THIS week, Chris Atkinson from the West Linton Historical Society brings us some beautiful drawings of the village...

With the coming of the railway to West Linton in 1864 it wasn’t long before visitors began arriving there to enjoy the rural delights of the village and surroundings.

In 1886 a talented young artist, assumed to be a male, visited West Linton and during his stay from July 3-14 produced some very revealing sketches of the village. Most of the buildings he drew are still identifiable, although some are now ruinous, and show in great detail a different way of life in the village over 130 years ago.

The view onto the Upper Green (right) shows in the distance a figure approaching Rumbling Tam which was the outlet of an historic spring which delivered a reliable and plentiful supply of potable water for the village; not surprising that a brewery and a tannery were established here. The far house was the Tan House which today appears without any outside stairs to the upper floor which was a common feature in those days.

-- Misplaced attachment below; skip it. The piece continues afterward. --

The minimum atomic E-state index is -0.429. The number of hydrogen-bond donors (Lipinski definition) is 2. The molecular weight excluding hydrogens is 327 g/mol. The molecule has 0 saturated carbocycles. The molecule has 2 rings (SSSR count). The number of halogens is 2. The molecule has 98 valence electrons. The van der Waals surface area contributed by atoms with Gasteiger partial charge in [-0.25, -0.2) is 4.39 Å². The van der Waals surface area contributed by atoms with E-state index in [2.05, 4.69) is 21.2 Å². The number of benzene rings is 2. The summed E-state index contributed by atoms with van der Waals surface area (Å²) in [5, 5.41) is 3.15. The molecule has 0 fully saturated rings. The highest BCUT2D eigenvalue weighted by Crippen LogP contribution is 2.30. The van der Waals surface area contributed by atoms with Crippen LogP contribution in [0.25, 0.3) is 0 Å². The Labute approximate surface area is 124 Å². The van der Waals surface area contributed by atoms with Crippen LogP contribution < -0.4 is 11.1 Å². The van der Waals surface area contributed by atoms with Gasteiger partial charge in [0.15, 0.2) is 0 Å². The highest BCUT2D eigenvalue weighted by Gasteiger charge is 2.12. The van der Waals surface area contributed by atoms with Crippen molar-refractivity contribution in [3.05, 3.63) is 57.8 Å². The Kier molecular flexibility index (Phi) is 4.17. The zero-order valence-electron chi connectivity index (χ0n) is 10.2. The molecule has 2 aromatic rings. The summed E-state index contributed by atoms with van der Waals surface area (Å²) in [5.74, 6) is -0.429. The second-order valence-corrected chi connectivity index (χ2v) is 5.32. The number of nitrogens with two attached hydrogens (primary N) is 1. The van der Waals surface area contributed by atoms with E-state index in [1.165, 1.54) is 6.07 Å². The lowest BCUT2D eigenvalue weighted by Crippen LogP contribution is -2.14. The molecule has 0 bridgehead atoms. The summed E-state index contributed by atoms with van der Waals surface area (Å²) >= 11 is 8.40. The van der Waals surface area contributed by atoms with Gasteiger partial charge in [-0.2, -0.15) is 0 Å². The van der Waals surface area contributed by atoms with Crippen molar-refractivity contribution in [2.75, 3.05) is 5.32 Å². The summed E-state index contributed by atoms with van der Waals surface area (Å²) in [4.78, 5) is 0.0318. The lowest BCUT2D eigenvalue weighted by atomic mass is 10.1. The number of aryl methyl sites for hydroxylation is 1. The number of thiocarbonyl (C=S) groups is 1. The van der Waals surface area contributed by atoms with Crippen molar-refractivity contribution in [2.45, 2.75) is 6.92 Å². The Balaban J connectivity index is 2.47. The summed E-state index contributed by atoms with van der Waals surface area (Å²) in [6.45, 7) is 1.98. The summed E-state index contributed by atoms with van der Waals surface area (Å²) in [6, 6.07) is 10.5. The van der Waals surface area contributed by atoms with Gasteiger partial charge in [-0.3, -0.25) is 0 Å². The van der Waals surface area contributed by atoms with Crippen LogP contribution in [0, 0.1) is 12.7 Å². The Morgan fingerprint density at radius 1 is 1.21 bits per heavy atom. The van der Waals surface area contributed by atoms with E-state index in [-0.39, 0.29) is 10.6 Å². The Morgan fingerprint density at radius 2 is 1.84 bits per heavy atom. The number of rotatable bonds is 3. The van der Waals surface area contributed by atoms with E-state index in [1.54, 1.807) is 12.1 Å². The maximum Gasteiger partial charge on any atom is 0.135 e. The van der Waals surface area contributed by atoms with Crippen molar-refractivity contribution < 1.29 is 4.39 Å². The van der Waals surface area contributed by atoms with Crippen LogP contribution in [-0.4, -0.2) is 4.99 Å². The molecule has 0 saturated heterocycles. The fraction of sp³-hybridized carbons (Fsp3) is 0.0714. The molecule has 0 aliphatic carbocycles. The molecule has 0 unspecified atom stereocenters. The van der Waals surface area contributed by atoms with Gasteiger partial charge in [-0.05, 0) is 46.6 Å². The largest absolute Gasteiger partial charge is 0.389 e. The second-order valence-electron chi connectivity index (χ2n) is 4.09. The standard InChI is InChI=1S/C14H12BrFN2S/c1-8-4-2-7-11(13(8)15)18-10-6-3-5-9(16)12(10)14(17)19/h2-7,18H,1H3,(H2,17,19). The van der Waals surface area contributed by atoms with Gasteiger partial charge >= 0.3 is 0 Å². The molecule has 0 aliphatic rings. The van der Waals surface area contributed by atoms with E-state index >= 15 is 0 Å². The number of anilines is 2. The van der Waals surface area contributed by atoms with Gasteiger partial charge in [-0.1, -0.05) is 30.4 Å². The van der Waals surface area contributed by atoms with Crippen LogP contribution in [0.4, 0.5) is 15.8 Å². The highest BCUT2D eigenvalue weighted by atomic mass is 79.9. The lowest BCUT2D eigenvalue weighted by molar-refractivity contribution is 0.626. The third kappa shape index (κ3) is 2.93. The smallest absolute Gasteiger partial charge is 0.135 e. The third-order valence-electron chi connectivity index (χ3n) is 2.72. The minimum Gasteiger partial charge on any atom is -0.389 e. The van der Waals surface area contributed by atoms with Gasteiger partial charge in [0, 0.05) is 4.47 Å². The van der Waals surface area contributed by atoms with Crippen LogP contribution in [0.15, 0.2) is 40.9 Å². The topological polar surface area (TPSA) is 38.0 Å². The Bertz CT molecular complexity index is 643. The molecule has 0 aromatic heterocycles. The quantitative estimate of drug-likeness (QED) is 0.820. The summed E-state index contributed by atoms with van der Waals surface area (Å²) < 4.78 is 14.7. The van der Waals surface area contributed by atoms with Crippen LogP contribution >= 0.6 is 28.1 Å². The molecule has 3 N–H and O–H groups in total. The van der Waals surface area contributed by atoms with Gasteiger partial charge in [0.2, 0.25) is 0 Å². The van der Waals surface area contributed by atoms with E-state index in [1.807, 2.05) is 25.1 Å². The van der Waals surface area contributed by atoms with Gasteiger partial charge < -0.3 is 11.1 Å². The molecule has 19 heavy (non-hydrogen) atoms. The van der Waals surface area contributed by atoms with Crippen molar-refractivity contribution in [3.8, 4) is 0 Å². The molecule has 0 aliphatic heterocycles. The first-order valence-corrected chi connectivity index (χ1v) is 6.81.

The Cross Well (bottom right) – Lady Gifford’s Well – still stands in Main Street but slightly altered. The figure of Lady Gifford has been replaced by a clock and she now resides in the Village Hall (The Graham Institute) which can be seen in the drawing beyond the ruined cart shed. A replica of Lady Gifford now stands on a plinth below the clock. The statue of Lady Gifford is a particularly fine piece and was carved by her husband James Gifford in 1666.

The ruined cottage (above right) was originally The Old Smiddy and sat in Main Street where The Old Bank now stands. St Andrew’s Church steeple is instantly recognisable above the cottage on the left, which itself has not changed greatly. On the right one can see the start of the iron railings which now surround the rather elegant Bank House.

The last view (below) taken from the garden of Hope Lodge (Logan Cottage) shows a stretch of Croft Road where it meets Christina Howieson’s Close. The rear of Wattie’s Cottage (Mulberry Cottage) can be seen in the centre of the drawing and on the left is what is probably the site of the village slaughter house, now West Lynn House. The artist, C S S Johnston, who also produced some fine drawings of sundials and grave stones, returned to West Linton in 1923 and commented that The Old Smiddy was now a garden and was about to be the site for a new bank. It would be interesting to know what became of Mr Johnston and whether his artistic talents led to a professional career.